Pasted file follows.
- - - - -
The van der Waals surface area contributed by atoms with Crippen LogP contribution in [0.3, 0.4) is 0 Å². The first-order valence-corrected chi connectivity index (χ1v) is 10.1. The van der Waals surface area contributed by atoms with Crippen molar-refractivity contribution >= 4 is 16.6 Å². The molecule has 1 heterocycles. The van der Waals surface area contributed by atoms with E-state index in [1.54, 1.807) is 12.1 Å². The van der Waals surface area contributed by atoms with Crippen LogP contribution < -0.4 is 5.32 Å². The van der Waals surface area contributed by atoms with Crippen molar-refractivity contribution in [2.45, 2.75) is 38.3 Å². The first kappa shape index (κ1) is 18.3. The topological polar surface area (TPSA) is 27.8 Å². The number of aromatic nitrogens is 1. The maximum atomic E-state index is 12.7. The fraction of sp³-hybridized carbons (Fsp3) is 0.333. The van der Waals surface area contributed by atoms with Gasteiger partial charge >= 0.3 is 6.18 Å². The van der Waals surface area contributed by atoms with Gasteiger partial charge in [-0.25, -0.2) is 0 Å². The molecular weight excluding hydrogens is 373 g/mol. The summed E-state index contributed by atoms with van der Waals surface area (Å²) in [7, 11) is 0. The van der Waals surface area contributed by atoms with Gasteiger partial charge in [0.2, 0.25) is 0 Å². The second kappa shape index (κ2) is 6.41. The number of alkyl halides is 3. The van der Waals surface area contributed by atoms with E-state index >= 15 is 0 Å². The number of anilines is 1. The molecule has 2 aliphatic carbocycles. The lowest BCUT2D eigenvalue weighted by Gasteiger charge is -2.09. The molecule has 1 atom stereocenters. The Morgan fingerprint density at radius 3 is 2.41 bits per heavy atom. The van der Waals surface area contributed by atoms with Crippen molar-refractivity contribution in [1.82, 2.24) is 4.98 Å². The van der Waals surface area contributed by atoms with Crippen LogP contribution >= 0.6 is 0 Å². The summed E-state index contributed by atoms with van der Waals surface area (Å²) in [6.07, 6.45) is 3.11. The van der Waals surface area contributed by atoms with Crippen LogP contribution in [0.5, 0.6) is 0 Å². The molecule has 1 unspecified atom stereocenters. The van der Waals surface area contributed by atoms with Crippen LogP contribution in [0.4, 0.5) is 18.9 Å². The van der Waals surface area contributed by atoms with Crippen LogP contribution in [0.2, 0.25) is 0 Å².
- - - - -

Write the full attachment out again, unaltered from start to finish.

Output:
The van der Waals surface area contributed by atoms with Crippen LogP contribution in [0.3, 0.4) is 0 Å². The first-order valence-corrected chi connectivity index (χ1v) is 10.1. The van der Waals surface area contributed by atoms with Crippen molar-refractivity contribution >= 4 is 16.6 Å². The molecule has 1 heterocycles. The van der Waals surface area contributed by atoms with E-state index in [1.54, 1.807) is 12.1 Å². The van der Waals surface area contributed by atoms with Crippen LogP contribution < -0.4 is 5.32 Å². The van der Waals surface area contributed by atoms with Crippen molar-refractivity contribution in [2.45, 2.75) is 38.3 Å². The first kappa shape index (κ1) is 18.3. The topological polar surface area (TPSA) is 27.8 Å². The number of aromatic nitrogens is 1. The maximum atomic E-state index is 12.7. The fraction of sp³-hybridized carbons (Fsp3) is 0.333. The van der Waals surface area contributed by atoms with Gasteiger partial charge >= 0.3 is 6.18 Å². The van der Waals surface area contributed by atoms with Gasteiger partial charge in [-0.25, -0.2) is 0 Å². The molecular weight excluding hydrogens is 373 g/mol. The summed E-state index contributed by atoms with van der Waals surface area (Å²) in [7, 11) is 0. The van der Waals surface area contributed by atoms with Gasteiger partial charge in [0.2, 0.25) is 0 Å². The second kappa shape index (κ2) is 6.41. The number of alkyl halides is 3. The van der Waals surface area contributed by atoms with E-state index >= 15 is 0 Å². The number of anilines is 1. The molecule has 2 aliphatic carbocycles. The lowest BCUT2D eigenvalue weighted by Gasteiger charge is -2.09. The molecule has 1 atom stereocenters. The Morgan fingerprint density at radius 3 is 2.41 bits per heavy atom. The van der Waals surface area contributed by atoms with Crippen molar-refractivity contribution in [1.82, 2.24) is 4.98 Å². The van der Waals surface area contributed by atoms with Crippen LogP contribution >= 0.6 is 0 Å². The summed E-state index contributed by atoms with van der Waals surface area (Å²) in [6.07, 6.45) is 3.11. The van der Waals surface area contributed by atoms with Crippen LogP contribution in [0.5, 0.6) is 0 Å². The molecule has 1 unspecified atom stereocenters. The van der Waals surface area contributed by atoms with Crippen LogP contribution in [0.4, 0.5) is 18.9 Å². The van der Waals surface area contributed by atoms with Crippen LogP contribution in [0.2, 0.25) is 0 Å².